Another further question is whether a similar setup to the original ”Words of Estimative Probability” study [36] could have been conducted here; that is, present participants with some words and ask them to enter a number for the correlation strength they think the word represents. Unlike the notion of probability, where there is a more widely understood link between concept and number, the concept of correlation is open to interpretation and a much less established understanding could be expected, and to further complicate matters, there is even inconsistency between different numerical metrics that measure correlation [14]. Motivated by these, we did not expect participants to represent their interpretations through a number or a level of confidence as we discussed above.

6.2 Context of the concepts and traits

The concepts and traits that we derived from our results are limited by our context of correlations in scatterplots. Although it is likely that, as higher level categories, they will generalize to other visualizations and relationships, it is uncertain how the same words would be used in different experimental setups. Nonetheless, as we discuss in sec. 7, our aim is to provide a baseline for future studies, which could extend or replace parts of our overall categorization and word mappings.

6.3 Employing a semi-automated approach

As outlined in the previous sections, the proposed methodology employs automated natural language processing and machine learning techniques to facilitate the analysis of the resulting data. Methods such as thematic analysis [6]

could be considered more suitable for this setting, where the whole data set is coded and categorized by experts manually. With the crowd-based studies, however, conducting such thematic analysis on the whole set is much less feasible due to the large volume of responses and the automated steps reduce the volume of data to be manually analyzed to more manageable levels. And compared to the conventional settings where thematic analysis is applied, the data we operate on in our setting is much more structured and responses are much more targeted, making it suitable for automated analysis such as, part-of-speech tagging or n-gram extraction. The methodology and second experiment are also a way to provide a scalable alternative to identifying empirical support for words and concepts. A more conservative method would be to run E2 for as many words as needed; the aim of the comparison between experiments is to mitigate the need for that.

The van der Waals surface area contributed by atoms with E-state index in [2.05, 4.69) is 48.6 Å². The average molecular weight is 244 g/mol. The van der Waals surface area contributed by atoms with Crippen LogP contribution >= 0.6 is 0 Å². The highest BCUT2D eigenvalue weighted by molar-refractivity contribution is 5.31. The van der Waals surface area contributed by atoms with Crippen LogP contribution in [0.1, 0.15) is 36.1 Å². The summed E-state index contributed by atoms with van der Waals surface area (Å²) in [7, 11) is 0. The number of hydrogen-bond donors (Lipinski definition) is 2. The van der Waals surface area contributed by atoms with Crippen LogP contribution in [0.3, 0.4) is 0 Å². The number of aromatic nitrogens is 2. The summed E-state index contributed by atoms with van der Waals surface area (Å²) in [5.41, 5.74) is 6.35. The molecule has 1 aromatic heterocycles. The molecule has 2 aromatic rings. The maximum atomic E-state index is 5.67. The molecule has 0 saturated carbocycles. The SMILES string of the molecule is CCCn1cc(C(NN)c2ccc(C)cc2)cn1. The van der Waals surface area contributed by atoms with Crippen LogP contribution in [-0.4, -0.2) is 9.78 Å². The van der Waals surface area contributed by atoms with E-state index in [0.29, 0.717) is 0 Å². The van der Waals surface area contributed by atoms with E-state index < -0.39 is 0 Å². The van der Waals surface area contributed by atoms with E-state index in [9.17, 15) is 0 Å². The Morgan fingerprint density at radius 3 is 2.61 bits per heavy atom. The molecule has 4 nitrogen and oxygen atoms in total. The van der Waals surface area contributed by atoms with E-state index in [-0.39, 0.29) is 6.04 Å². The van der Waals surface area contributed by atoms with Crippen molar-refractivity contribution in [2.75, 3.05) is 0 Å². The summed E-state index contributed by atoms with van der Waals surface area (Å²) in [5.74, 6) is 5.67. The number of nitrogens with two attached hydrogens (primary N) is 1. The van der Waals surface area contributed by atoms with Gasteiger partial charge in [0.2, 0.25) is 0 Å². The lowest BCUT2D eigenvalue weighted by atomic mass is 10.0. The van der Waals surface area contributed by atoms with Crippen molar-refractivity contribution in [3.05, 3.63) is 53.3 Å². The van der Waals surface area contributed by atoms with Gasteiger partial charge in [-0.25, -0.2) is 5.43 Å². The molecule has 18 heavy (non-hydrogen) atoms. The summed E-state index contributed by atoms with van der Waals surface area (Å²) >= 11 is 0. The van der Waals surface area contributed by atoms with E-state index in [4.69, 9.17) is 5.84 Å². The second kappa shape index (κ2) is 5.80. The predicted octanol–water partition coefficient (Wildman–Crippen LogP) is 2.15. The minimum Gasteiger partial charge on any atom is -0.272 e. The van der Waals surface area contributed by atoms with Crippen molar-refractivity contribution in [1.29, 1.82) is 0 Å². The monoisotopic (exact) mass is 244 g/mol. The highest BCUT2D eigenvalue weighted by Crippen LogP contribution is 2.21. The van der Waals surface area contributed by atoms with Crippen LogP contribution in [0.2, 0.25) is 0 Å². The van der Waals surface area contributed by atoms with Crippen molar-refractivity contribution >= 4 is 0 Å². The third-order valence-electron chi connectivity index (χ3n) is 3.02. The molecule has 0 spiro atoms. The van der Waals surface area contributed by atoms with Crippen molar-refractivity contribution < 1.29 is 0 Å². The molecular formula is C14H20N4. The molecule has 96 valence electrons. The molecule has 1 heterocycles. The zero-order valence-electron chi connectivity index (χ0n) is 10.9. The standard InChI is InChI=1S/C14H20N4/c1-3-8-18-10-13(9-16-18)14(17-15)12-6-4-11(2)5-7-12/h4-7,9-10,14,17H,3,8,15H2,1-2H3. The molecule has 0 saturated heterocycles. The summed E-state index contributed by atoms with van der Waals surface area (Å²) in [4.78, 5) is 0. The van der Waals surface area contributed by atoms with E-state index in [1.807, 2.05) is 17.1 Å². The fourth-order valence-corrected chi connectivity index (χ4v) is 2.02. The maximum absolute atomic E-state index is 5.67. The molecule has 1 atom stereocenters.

7 Research Roadmap

The research presented in this paper is a starting point towards the wider goal of understanding how natural language and visualization work together in data analysis contexts. In this section, we present a research agenda to facilitate the further exploration of this topic and we think that the experiment designs, computational analysis routines, and the resulting data, which are all available in an online repository (http://gitlab.city.ac.uk/nlvis/wec_supplement), will serve as stepping stones.

7.1 Verbalization as an evaluation methodology

We observe and demonstrate that our verbalization study into scatterplots provide unprecedented insights on how participants internalize the information conveyed by the scatterplots and how they then externalize this information through language. Systematically conducted verbalization studies have the potential to serve as a new lens to look into visualization designs directly, providing insights into how they work and how well they meet the intended design goals. Visualization researchers already work with natural language utterances of people using their designs collected through methods such as think-aloud protocols or interviews [8]. However, the scope of language used in data from such studies is broad and requires extensive analysis and interpretation from researchers. We argue that visual-verbalization studies will complement existing visualization evaluation methodologies, by providing researchers with systematically structured data on the language used by people reading and processing information communicated through visual representations of data. This should eventually point out to the limitations and strengths of the visualization designs. A future challenge to address here is to conduct such studies for more complex tasks while still maintaining the applicability of the natural language processing techniques as described in this paper.

Another potentially interesting avenue is to consider interaction, and how researchers can gather utterances from users that inform them on how well the interactive process is running in a visualization solution. One direction could be to investigate multimodal interaction interfaces, such as chatbots, as an experiment medium to gather data for the evaluation of interaction between systems and users.

7.2 Moving towards interactive systems

One motivation for this work is the increasing prominence of interactive, multimodal data analysis systems [33, 39]. In this paper we produce a semantic lexicon and empirically evidenced utterances to help structure such multimodal interfaces. Our approach here, however, is limited to one-off utterances, i.e. not part of a dialogue but rather as responses to a single stimulus. The structure of dialogues, how the interactive narrative flow could be designed is also a key consideration in the design of multimodal interfaces [21] and the semantic lexicon we produce could be considered a part of what Mitchell et al. refers to as “dialogue seed corpus” [22]. A future direction is to extend these visual verbalization studies to interactive settings where the sequential nature of interactive dialogues could also be captured.